How to restore an old outdoor wooden table
As I said in a previous post, today we will show you how to restore an exotic wood terrace table. Like the terrace chairs that we restored, this table also had a brown color, completely different from the natural color of the wood. It also had been protected with oil. The tabletop was built out of narrow planks arranged at a very short distance from each other. Because of the arrangement, the cleaning process of the old oil was very difficult, especially since the layers were quite thick and sticky. That was a sign that when applied the excess hadn’t been removed with a clean cloth. At the same time, the process was difficult because the restoring was not done in our workshop, but on the spot.
In the picture below you can notice the difference between the color of the table and the new color of the restored chairs, although they all were built out of the same type of wood and were finished in the same way.
Usually, when we start a restoration project, the first step is to clean the old varnish, paint, or oil from all areas.
To make the cleaning process easily:
- we first clean all the accessible areas with the belt sander
- then, we try different types of sanders (also to clean the less accessible areas) to get in the end a clean wood without any traces of old paints
Usually, before starting the reconditioning process, we disassemble the table into pieces: the tabletop, the legs and the table frame. For this project, we had to recondition the table at the customer’s place. So, we had to start sanding the wood without disassembling the table, because we didn’t have any workbench.
We sanded each plank separately, with the belt sander, with 80 grit sandpaper. In the past, we tried a lot of types of sanders (orbital sanders, sheet sanders, belt sanders), and always belt sanders turned out to be the best for cleaning the old layers of paint. Using the belt sander we were able to clean the areas faster than using any other sander. For a better result, we had to change the sandpaper frequently because it quickly loaded with oil and sawdust. At the same time, we sanded the planks only along the wood fiber, to avoid appearing too many traces.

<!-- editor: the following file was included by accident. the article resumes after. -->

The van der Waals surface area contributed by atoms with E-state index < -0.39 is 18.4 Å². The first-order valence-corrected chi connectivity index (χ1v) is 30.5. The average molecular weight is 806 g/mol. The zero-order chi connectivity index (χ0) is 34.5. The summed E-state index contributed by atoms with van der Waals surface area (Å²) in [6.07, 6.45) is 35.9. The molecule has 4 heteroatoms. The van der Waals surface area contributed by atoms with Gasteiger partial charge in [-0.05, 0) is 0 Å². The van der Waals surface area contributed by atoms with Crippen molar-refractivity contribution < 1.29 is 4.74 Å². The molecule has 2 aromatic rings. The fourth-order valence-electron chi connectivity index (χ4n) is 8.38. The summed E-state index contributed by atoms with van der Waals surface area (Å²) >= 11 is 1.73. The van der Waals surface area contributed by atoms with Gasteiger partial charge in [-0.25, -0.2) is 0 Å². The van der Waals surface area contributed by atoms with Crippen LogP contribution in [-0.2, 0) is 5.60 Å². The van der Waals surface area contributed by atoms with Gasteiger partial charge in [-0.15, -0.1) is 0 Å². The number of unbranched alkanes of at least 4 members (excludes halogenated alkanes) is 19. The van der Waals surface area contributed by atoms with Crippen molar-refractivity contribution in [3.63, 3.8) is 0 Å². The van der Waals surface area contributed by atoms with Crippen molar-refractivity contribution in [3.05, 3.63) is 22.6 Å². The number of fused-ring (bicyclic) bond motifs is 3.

We sanded the planks from the middle of the tabletop, taking care at the same time that the sanding band did not touch the edges of the nearby planks. It would have left traces perpendicular to the wood fiber and then would have been harder for us to remove them.
We did the same way with the sided planks. At the joints of the planks, we used the orbital finishing sander, up to the perpendicular planks, also using 80 grit sandpaper.
Another thing we did was to clean the joints between the vertical planks and the two horizontal planks. The ends and the edges were chamfered and between them, there was a small channel that had to be cleaned. We wanted to be sure that there was no chance to appear color differences after applying the oil (that would certainly have happened). First, we cleaned the dust in the channels with a chisel (the excess oil had not been cleaned well when the table was built and the dust stuck very easily in these areas). We were very careful not to scratch the wood, but just to clean the channels as well as possible. After that step, we sanded the channel with a thin and short ruler used as support for sandpaper.
For the rounded sides of the tabletop, we used the orbital finishing sander. It was very easy to clean that way.
The most complicated part of the whole process was to sand the narrow spaces between the planks. Those edges had to be cleaned because there would have been big color differences after applying the oil. We used a sharp chisel, with great care, to clean those edges as much as possible, handling it as if it was a small planer. That way we cleaned the wood as much as the space allowed. For the rest of the areas that could not be cleaned using that method, We used an 80 grit sandpaper which we put between the planks and then we sanded manually along the edges.
After we finished cleaning the countertop, we disassembled the table. The table frame and the legs were those parts very easy to be sanded with the band sander. Obviously, we used 80 grit sandpaper to remove all the old traces to get clean and beautiful wood.
After cleaning the old oil on all surfaces, we sanded the wood with 20 grit sandpaper. Sanding with fine sandpaper is very important because:
- it removes the small traces leftover from sanding with 80 sandpaper
- the surface becomes smoother before applying the oil
We cleaned the table very well to remove the dust from sanding and we applied the first layer of Danish Oil with a clean cloth.
We were careful to apply the oil in the shadow because the sun would have dried the oil very quickly and it would not have had time to penetrate well enough the wood fiber. After 5 minutes we cleaned the excess with another clean cloth and waited 6-7 hours to apply the second layer of oil, proceeding as in the case of the first layer.
As you can see, the oil highlighted the color of the wood and the beauty of the wood fiber. For us, those two reconditioning projects: the terrace table and the 6 chairs in the set were among the most interesting reconditioning projects!
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